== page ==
Print PageEmail Page
 

Virtual Colonoscopy


Virtual Colonoscopy

There are new colon imaging procedures that the American Cancer Society feels are not yet ready for routine care.

We are interested in the development of virtual colonoscopy. 

  • It is an evolving field, at this time we are not recommending it as a screening test. 
  • We advise patients to check carefully with their insurance carrier before having a virtual colonoscopy because the majority of insurance carriers do not pay for it at this time. 
  • There are concerns that if the patient has a virtual and a polyp is found, they may need to have a traditional colonoscopy which will incur costs for a second procedure. The traditional colonoscopy may often not be able to be performed on the same day requiring the patient to prep again. 
  • If a patient has further questions they can talk with their physician to determine the best option for them.

Covered Colorectal Screenings 

Medicare covers tests to check for colon cancer, including colonoscopies, sigmoidoscopies, and fecal occult blood tests. Talk to your doctor about which test is right for you. Medicare doesn’t cover computed tomographic colonography (also called "virtual colonoscopy") at this time.  Get details on these and other covered Medicare Part B screenings at www.medicare.gov

Computed Tomographic Virtual Colonoscopy

Source:  American Society of Colon and Rectal Surgeons  
The premier society for colon and rectal surgeons and other surgeons dedicated to advancing and promoting the science and practice of the treatment of patients with diseases and disorders affecting the colon, rectum and anus.

Submitted by: Dr. Anthony Senagore

Virtual computed tomographic virtual colonoscopy (VCT) utilizes radiographic images obtained by CT technology for the purpose of rendering two and three-dimensional images of the colon. The technique is rapidly evolving and appears promising and an adjunct method to perform screening examinations for colorectal cancer. Patients still require a mechanical bowel preparation to remove solid stool and a period of time on a clear liquid diet. The colon is insufflated via a transanally placed tube using room air.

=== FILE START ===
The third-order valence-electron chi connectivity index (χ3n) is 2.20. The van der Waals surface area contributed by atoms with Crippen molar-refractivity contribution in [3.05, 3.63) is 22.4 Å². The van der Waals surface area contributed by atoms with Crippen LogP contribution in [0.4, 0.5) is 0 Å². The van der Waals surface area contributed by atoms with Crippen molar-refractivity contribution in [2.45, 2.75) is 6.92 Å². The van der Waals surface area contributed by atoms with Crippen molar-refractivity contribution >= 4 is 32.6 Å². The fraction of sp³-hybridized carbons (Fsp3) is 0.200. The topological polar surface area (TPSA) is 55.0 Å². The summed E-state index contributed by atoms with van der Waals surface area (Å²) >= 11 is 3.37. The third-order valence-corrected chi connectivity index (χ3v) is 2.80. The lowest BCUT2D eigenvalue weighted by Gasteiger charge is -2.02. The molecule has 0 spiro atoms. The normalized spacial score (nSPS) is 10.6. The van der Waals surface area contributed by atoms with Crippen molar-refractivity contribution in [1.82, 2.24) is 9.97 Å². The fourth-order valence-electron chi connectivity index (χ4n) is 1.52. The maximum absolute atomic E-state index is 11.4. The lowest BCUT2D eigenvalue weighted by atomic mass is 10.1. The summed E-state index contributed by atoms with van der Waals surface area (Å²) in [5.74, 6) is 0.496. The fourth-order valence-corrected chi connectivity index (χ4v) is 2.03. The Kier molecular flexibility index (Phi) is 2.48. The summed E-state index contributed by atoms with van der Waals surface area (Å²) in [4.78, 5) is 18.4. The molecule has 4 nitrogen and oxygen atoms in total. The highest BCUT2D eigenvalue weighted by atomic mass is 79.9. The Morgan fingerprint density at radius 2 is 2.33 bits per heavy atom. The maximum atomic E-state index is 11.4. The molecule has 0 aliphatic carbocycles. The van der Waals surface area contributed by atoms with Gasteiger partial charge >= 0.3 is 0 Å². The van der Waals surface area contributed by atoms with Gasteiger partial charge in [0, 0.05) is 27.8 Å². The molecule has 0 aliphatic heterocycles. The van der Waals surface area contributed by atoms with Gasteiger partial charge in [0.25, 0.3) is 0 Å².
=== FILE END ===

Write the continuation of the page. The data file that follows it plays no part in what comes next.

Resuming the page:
The patient is imaged and a computerized software program extracts the images of the insufflated colon, generates an automated centerline for navigation and subtracts the opacified residual fluid in the lumen. The observer is then able to perform a virtual "fly-thru" of the colon. Use of both two and three-dimensional visualization optimizes identification of polyps and other lesions.

Early evaluations of VCT have been limited, based primarily upon the use of two dimensional views. The recent study by Pickhardt et al (NEJM 2003; 349:2191-2200) reported a sensitivity of 93.8% for polyps >7mm and 88.7% for adenomatous polyps at least 6mm in diameter. The sensitivity and specificity in this study was equivalent to optical colonoscopy. VCT identified two malignant polyps, one of which was missed at optical colonoscopy. The authors also commented that the rate of extra-colonic lesions in an average risk patient is <50% of high risk groups which reduces the potential for unnecessary investigations as a result of the VCT. Another report by Iannaccone et al (Radiology 2003; 229:775-781) reported 100% sensitivity for cancers, 100% for polyps >1cm, and 83% for polyps 6-9 mm. These authors were able to reduce the radiation exposure by using a multi-detector device (1.8-2.4 mSv compared to 4.4-6.7 mSv in other studies). Taylor et al (Radiology 2003; 229:782-790) reported an absence of hemodynamic changes during VCT compared to a 30 fold increase in hypotension and a higher rate of bradycardia with optical colonoscopy.

VCT appears to offer significant promise as a screening modality in moderate risk populations. It avoids the need and risks for sedation, avoids the risk of instrument perforation with optical colonoscopy, and compares favorably for time consumption (15 minutes for image acquisition and at best, under ideal circumstances, 15 minutes for interpretation). Optimal VCT requires a multidetector CT scanner for high speed and better resolution. The downside is that patients require mechanical bowel preparation and those with a suspected lesion will either need to be referred for an optical colonoscopy or arrangements will need to be made for on-demand colonoscopy of positive tests. Further data is required to support full transition of screening for colorectal cancer to VCT. The additional CT resources, technicians and radiologists will be significant as well.